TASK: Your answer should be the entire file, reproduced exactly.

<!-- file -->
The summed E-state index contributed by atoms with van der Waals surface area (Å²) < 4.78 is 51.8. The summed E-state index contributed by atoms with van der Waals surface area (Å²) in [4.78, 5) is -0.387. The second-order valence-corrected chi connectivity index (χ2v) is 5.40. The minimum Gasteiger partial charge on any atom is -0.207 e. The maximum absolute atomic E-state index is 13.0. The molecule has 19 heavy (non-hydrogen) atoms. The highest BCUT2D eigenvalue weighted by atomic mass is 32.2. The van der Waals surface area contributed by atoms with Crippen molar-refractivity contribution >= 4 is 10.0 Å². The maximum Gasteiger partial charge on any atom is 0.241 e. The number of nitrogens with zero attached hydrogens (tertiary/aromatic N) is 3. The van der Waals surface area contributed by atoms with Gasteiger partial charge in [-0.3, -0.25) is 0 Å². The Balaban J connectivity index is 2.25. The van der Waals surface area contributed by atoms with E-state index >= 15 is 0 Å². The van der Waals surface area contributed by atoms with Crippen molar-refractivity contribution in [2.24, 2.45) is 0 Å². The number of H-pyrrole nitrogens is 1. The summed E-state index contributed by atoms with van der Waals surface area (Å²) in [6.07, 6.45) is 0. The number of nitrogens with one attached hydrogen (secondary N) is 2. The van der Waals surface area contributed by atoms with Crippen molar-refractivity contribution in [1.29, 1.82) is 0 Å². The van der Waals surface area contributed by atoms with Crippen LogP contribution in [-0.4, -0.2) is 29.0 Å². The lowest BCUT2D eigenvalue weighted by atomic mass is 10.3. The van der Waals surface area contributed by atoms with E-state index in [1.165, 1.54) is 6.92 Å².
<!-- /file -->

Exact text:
The summed E-state index contributed by atoms with van der Waals surface area (Å²) < 4.78 is 51.8. The summed E-state index contributed by atoms with van der Waals surface area (Å²) in [4.78, 5) is -0.387. The second-order valence-corrected chi connectivity index (χ2v) is 5.40. The minimum Gasteiger partial charge on any atom is -0.207 e. The maximum absolute atomic E-state index is 13.0. The molecule has 19 heavy (non-hydrogen) atoms. The highest BCUT2D eigenvalue weighted by atomic mass is 32.2. The van der Waals surface area contributed by atoms with Crippen molar-refractivity contribution >= 4 is 10.0 Å². The maximum Gasteiger partial charge on any atom is 0.241 e. The number of nitrogens with zero attached hydrogens (tertiary/aromatic N) is 3. The van der Waals surface area contributed by atoms with Gasteiger partial charge in [-0.3, -0.25) is 0 Å². The Balaban J connectivity index is 2.25. The van der Waals surface area contributed by atoms with E-state index >= 15 is 0 Å². The van der Waals surface area contributed by atoms with Crippen molar-refractivity contribution in [2.24, 2.45) is 0 Å². The number of H-pyrrole nitrogens is 1. The summed E-state index contributed by atoms with van der Waals surface area (Å²) in [6.07, 6.45) is 0. The number of nitrogens with one attached hydrogen (secondary N) is 2. The van der Waals surface area contributed by atoms with Crippen molar-refractivity contribution in [1.29, 1.82) is 0 Å². The van der Waals surface area contributed by atoms with Crippen LogP contribution in [-0.4, -0.2) is 29.0 Å². The lowest BCUT2D eigenvalue weighted by atomic mass is 10.3. The van der Waals surface area contributed by atoms with E-state index in [1.165, 1.54) is 6.92 Å².